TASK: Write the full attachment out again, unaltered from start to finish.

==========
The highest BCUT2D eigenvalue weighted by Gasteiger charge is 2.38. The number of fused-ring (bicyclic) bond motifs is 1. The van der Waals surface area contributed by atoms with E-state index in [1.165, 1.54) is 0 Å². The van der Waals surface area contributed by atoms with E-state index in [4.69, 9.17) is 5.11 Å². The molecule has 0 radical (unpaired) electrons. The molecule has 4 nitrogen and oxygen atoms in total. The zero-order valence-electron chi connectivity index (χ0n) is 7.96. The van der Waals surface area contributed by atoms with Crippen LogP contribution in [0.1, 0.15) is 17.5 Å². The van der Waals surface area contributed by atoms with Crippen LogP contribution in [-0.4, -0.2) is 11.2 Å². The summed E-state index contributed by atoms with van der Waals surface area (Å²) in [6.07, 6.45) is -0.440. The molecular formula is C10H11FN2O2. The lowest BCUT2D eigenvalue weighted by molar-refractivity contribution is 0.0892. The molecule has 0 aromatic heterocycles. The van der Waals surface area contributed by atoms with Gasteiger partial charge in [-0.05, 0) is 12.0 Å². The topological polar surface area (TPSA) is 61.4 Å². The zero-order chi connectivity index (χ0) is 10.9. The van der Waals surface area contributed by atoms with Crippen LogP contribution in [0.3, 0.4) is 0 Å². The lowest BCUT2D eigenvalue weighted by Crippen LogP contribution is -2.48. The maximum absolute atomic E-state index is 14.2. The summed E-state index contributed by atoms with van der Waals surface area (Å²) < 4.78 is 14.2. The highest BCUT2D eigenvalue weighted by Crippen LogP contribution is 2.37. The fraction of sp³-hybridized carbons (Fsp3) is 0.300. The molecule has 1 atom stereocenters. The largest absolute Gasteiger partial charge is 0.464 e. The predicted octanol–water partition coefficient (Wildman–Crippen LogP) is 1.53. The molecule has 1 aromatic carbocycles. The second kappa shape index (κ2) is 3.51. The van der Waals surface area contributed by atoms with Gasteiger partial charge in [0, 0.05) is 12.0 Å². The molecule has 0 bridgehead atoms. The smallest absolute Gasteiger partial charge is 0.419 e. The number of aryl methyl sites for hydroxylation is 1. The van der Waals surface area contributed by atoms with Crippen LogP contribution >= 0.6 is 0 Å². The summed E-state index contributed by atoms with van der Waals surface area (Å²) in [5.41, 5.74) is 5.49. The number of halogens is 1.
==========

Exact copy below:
The highest BCUT2D eigenvalue weighted by Gasteiger charge is 2.38. The number of fused-ring (bicyclic) bond motifs is 1. The van der Waals surface area contributed by atoms with E-state index in [1.165, 1.54) is 0 Å². The van der Waals surface area contributed by atoms with E-state index in [4.69, 9.17) is 5.11 Å². The molecule has 0 radical (unpaired) electrons. The molecule has 4 nitrogen and oxygen atoms in total. The zero-order valence-electron chi connectivity index (χ0n) is 7.96. The van der Waals surface area contributed by atoms with Crippen LogP contribution in [0.1, 0.15) is 17.5 Å². The van der Waals surface area contributed by atoms with Crippen LogP contribution in [-0.4, -0.2) is 11.2 Å². The summed E-state index contributed by atoms with van der Waals surface area (Å²) in [6.07, 6.45) is -0.440. The molecular formula is C10H11FN2O2. The lowest BCUT2D eigenvalue weighted by molar-refractivity contribution is 0.0892. The molecule has 0 aromatic heterocycles. The van der Waals surface area contributed by atoms with Gasteiger partial charge in [-0.05, 0) is 12.0 Å². The topological polar surface area (TPSA) is 61.4 Å². The zero-order chi connectivity index (χ0) is 10.9. The van der Waals surface area contributed by atoms with Crippen LogP contribution in [0.3, 0.4) is 0 Å². The lowest BCUT2D eigenvalue weighted by Crippen LogP contribution is -2.48. The maximum absolute atomic E-state index is 14.2. The summed E-state index contributed by atoms with van der Waals surface area (Å²) < 4.78 is 14.2. The highest BCUT2D eigenvalue weighted by Crippen LogP contribution is 2.37. The fraction of sp³-hybridized carbons (Fsp3) is 0.300. The molecule has 1 atom stereocenters. The largest absolute Gasteiger partial charge is 0.464 e. The predicted octanol–water partition coefficient (Wildman–Crippen LogP) is 1.53. The molecule has 1 aromatic carbocycles. The second kappa shape index (κ2) is 3.51. The van der Waals surface area contributed by atoms with Gasteiger partial charge in [0, 0.05) is 12.0 Å². The molecule has 0 bridgehead atoms. The smallest absolute Gasteiger partial charge is 0.419 e. The number of aryl methyl sites for hydroxylation is 1. The van der Waals surface area contributed by atoms with Crippen LogP contribution >= 0.6 is 0 Å². The summed E-state index contributed by atoms with van der Waals surface area (Å²) in [5.41, 5.74) is 5.49. The number of halogens is 1.